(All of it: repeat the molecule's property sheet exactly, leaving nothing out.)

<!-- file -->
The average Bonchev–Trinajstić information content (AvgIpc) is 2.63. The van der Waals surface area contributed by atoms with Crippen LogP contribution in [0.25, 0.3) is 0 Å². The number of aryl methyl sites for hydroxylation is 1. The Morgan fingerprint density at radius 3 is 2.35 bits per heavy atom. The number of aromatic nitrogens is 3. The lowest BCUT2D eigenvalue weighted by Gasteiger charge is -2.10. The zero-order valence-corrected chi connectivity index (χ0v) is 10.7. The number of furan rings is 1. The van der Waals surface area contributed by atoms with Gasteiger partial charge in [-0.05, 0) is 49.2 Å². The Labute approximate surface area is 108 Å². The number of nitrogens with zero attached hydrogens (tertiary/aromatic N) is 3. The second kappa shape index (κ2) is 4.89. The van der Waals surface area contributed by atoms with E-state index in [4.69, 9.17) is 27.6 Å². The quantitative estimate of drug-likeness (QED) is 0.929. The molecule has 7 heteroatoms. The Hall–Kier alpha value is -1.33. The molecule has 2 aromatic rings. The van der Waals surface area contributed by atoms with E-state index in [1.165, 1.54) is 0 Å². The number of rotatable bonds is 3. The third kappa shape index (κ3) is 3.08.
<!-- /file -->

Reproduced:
The average Bonchev–Trinajstić information content (AvgIpc) is 2.63. The van der Waals surface area contributed by atoms with Crippen LogP contribution in [0.25, 0.3) is 0 Å². The number of aryl methyl sites for hydroxylation is 1. The Morgan fingerprint density at radius 3 is 2.35 bits per heavy atom. The number of aromatic nitrogens is 3. The lowest BCUT2D eigenvalue weighted by Gasteiger charge is -2.10. The zero-order valence-corrected chi connectivity index (χ0v) is 10.7. The number of furan rings is 1. The van der Waals surface area contributed by atoms with Gasteiger partial charge in [-0.05, 0) is 49.2 Å². The Labute approximate surface area is 108 Å². The number of nitrogens with zero attached hydrogens (tertiary/aromatic N) is 3. The second kappa shape index (κ2) is 4.89. The van der Waals surface area contributed by atoms with E-state index in [4.69, 9.17) is 27.6 Å². The quantitative estimate of drug-likeness (QED) is 0.929. The molecule has 7 heteroatoms. The Hall–Kier alpha value is -1.33. The molecule has 2 aromatic rings. The van der Waals surface area contributed by atoms with E-state index in [1.165, 1.54) is 0 Å². The number of rotatable bonds is 3. The third kappa shape index (κ3) is 3.08.